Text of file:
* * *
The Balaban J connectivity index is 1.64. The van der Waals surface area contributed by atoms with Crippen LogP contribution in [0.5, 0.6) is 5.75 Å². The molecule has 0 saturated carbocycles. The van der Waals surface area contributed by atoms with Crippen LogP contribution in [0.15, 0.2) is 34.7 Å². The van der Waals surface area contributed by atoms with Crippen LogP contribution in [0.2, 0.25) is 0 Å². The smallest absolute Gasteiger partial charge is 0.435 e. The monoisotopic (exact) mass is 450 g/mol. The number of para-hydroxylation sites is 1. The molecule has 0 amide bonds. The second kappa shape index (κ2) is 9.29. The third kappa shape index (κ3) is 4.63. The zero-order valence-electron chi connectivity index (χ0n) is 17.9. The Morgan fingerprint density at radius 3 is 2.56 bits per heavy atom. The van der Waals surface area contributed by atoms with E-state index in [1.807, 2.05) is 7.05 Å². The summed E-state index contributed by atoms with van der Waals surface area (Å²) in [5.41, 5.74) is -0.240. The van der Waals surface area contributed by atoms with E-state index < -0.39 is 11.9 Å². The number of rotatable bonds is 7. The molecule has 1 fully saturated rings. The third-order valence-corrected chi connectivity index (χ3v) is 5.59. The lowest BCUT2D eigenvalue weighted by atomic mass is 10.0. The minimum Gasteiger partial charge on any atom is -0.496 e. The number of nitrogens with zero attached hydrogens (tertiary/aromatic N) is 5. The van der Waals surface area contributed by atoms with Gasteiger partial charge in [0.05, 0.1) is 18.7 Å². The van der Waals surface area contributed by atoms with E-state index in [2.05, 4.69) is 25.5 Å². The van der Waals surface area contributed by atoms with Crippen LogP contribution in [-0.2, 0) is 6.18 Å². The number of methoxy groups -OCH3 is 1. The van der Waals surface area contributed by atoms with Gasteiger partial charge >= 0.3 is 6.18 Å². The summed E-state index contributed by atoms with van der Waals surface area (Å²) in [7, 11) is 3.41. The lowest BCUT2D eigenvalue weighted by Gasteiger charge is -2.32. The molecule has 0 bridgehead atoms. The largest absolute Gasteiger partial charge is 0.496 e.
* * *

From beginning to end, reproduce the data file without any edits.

The Balaban J connectivity index is 1.64. The van der Waals surface area contributed by atoms with Crippen LogP contribution in [0.5, 0.6) is 5.75 Å². The molecule has 0 saturated carbocycles. The van der Waals surface area contributed by atoms with Crippen LogP contribution in [0.15, 0.2) is 34.7 Å². The van der Waals surface area contributed by atoms with Crippen LogP contribution in [0.2, 0.25) is 0 Å². The smallest absolute Gasteiger partial charge is 0.435 e. The monoisotopic (exact) mass is 450 g/mol. The number of para-hydroxylation sites is 1. The molecule has 0 amide bonds. The second kappa shape index (κ2) is 9.29. The third kappa shape index (κ3) is 4.63. The zero-order valence-electron chi connectivity index (χ0n) is 17.9. The Morgan fingerprint density at radius 3 is 2.56 bits per heavy atom. The van der Waals surface area contributed by atoms with E-state index in [1.807, 2.05) is 7.05 Å². The summed E-state index contributed by atoms with van der Waals surface area (Å²) in [5.41, 5.74) is -0.240. The van der Waals surface area contributed by atoms with E-state index < -0.39 is 11.9 Å². The number of rotatable bonds is 7. The molecule has 1 fully saturated rings. The third-order valence-corrected chi connectivity index (χ3v) is 5.59. The lowest BCUT2D eigenvalue weighted by atomic mass is 10.0. The minimum Gasteiger partial charge on any atom is -0.496 e. The number of nitrogens with zero attached hydrogens (tertiary/aromatic N) is 5. The van der Waals surface area contributed by atoms with Gasteiger partial charge in [0.05, 0.1) is 18.7 Å². The van der Waals surface area contributed by atoms with E-state index in [2.05, 4.69) is 25.5 Å². The van der Waals surface area contributed by atoms with Crippen LogP contribution in [-0.2, 0) is 6.18 Å². The number of methoxy groups -OCH3 is 1. The van der Waals surface area contributed by atoms with Gasteiger partial charge >= 0.3 is 6.18 Å². The summed E-state index contributed by atoms with van der Waals surface area (Å²) in [7, 11) is 3.41. The lowest BCUT2D eigenvalue weighted by Gasteiger charge is -2.32. The molecule has 0 bridgehead atoms. The largest absolute Gasteiger partial charge is 0.496 e.